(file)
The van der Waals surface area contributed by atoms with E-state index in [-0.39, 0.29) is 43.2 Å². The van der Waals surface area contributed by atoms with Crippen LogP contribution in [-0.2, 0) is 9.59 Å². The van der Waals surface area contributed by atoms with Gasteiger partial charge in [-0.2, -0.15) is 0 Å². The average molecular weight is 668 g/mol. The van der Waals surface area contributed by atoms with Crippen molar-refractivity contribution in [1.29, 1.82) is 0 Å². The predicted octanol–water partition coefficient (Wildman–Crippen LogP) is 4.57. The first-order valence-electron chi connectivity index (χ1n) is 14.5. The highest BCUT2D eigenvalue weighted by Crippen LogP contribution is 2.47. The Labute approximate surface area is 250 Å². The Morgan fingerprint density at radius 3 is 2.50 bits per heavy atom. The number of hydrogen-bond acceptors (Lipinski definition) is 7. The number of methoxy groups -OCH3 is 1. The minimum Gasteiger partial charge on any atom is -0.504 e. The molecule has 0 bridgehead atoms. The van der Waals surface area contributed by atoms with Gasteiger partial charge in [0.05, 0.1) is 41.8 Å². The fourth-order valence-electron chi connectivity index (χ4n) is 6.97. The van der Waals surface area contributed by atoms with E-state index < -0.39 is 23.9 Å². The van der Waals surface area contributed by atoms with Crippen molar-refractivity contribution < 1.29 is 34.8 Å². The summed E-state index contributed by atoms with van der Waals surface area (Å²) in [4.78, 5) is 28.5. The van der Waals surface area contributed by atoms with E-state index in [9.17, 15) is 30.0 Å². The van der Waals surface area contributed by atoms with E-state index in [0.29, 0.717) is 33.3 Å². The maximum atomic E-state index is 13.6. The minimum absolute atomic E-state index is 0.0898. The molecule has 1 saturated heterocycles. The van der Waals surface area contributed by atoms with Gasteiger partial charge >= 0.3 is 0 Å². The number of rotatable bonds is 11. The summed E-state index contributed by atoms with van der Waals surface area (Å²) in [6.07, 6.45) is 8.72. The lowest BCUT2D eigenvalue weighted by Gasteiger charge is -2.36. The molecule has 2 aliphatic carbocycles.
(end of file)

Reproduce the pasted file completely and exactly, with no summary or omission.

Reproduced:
The van der Waals surface area contributed by atoms with E-state index in [-0.39, 0.29) is 43.2 Å². The van der Waals surface area contributed by atoms with Crippen LogP contribution in [-0.2, 0) is 9.59 Å². The van der Waals surface area contributed by atoms with Gasteiger partial charge in [-0.2, -0.15) is 0 Å². The average molecular weight is 668 g/mol. The van der Waals surface area contributed by atoms with Crippen molar-refractivity contribution in [1.29, 1.82) is 0 Å². The predicted octanol–water partition coefficient (Wildman–Crippen LogP) is 4.57. The first-order valence-electron chi connectivity index (χ1n) is 14.5. The highest BCUT2D eigenvalue weighted by Crippen LogP contribution is 2.47. The Labute approximate surface area is 250 Å². The Morgan fingerprint density at radius 3 is 2.50 bits per heavy atom. The number of hydrogen-bond acceptors (Lipinski definition) is 7. The number of methoxy groups -OCH3 is 1. The minimum Gasteiger partial charge on any atom is -0.504 e. The molecule has 0 bridgehead atoms. The van der Waals surface area contributed by atoms with Gasteiger partial charge in [0.05, 0.1) is 41.8 Å². The fourth-order valence-electron chi connectivity index (χ4n) is 6.97. The van der Waals surface area contributed by atoms with E-state index < -0.39 is 23.9 Å². The van der Waals surface area contributed by atoms with Crippen molar-refractivity contribution < 1.29 is 34.8 Å². The summed E-state index contributed by atoms with van der Waals surface area (Å²) in [4.78, 5) is 28.5. The van der Waals surface area contributed by atoms with E-state index in [9.17, 15) is 30.0 Å². The van der Waals surface area contributed by atoms with E-state index in [0.29, 0.717) is 33.3 Å². The maximum atomic E-state index is 13.6. The minimum absolute atomic E-state index is 0.0898. The molecule has 1 saturated heterocycles. The van der Waals surface area contributed by atoms with Gasteiger partial charge >= 0.3 is 0 Å². The number of rotatable bonds is 11. The summed E-state index contributed by atoms with van der Waals surface area (Å²) in [6.07, 6.45) is 8.72. The lowest BCUT2D eigenvalue weighted by Gasteiger charge is -2.36. The molecule has 2 aliphatic carbocycles.